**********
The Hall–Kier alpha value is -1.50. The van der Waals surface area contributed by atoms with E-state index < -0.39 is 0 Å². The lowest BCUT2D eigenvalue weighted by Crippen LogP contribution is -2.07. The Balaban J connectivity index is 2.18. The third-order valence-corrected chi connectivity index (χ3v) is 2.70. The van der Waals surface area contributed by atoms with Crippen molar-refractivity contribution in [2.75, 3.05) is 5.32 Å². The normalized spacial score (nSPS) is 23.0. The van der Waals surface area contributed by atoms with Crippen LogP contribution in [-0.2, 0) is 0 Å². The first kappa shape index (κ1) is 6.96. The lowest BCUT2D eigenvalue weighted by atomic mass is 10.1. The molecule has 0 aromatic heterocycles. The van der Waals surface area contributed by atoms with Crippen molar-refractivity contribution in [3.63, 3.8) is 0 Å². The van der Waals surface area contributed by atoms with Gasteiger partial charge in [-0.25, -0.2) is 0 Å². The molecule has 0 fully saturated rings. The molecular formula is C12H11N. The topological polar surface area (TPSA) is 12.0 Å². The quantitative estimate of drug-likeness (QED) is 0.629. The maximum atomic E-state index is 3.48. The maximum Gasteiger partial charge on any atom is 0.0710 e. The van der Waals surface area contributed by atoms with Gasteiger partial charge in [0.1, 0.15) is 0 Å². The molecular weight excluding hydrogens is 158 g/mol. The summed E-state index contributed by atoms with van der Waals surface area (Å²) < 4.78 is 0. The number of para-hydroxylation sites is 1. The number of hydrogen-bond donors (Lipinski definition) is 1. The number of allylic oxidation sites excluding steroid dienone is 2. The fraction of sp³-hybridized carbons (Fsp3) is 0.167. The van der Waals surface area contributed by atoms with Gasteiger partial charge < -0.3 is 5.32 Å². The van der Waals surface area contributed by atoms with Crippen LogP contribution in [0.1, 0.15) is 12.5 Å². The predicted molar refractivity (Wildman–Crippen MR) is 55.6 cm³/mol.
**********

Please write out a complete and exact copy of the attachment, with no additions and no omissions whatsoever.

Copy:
The Hall–Kier alpha value is -1.50. The van der Waals surface area contributed by atoms with E-state index < -0.39 is 0 Å². The lowest BCUT2D eigenvalue weighted by Crippen LogP contribution is -2.07. The Balaban J connectivity index is 2.18. The third-order valence-corrected chi connectivity index (χ3v) is 2.70. The van der Waals surface area contributed by atoms with Crippen molar-refractivity contribution in [2.75, 3.05) is 5.32 Å². The normalized spacial score (nSPS) is 23.0. The van der Waals surface area contributed by atoms with Crippen LogP contribution in [-0.2, 0) is 0 Å². The first kappa shape index (κ1) is 6.96. The lowest BCUT2D eigenvalue weighted by atomic mass is 10.1. The molecule has 0 aromatic heterocycles. The van der Waals surface area contributed by atoms with Crippen molar-refractivity contribution in [3.63, 3.8) is 0 Å². The van der Waals surface area contributed by atoms with Gasteiger partial charge in [-0.25, -0.2) is 0 Å². The molecule has 0 fully saturated rings. The molecular formula is C12H11N. The topological polar surface area (TPSA) is 12.0 Å². The quantitative estimate of drug-likeness (QED) is 0.629. The maximum atomic E-state index is 3.48. The maximum Gasteiger partial charge on any atom is 0.0710 e. The van der Waals surface area contributed by atoms with Gasteiger partial charge in [0.1, 0.15) is 0 Å². The molecular weight excluding hydrogens is 158 g/mol. The summed E-state index contributed by atoms with van der Waals surface area (Å²) < 4.78 is 0. The number of para-hydroxylation sites is 1. The number of hydrogen-bond donors (Lipinski definition) is 1. The number of allylic oxidation sites excluding steroid dienone is 2. The fraction of sp³-hybridized carbons (Fsp3) is 0.167. The van der Waals surface area contributed by atoms with Gasteiger partial charge < -0.3 is 5.32 Å². The van der Waals surface area contributed by atoms with Crippen LogP contribution in [0.1, 0.15) is 12.5 Å². The predicted molar refractivity (Wildman–Crippen MR) is 55.6 cm³/mol.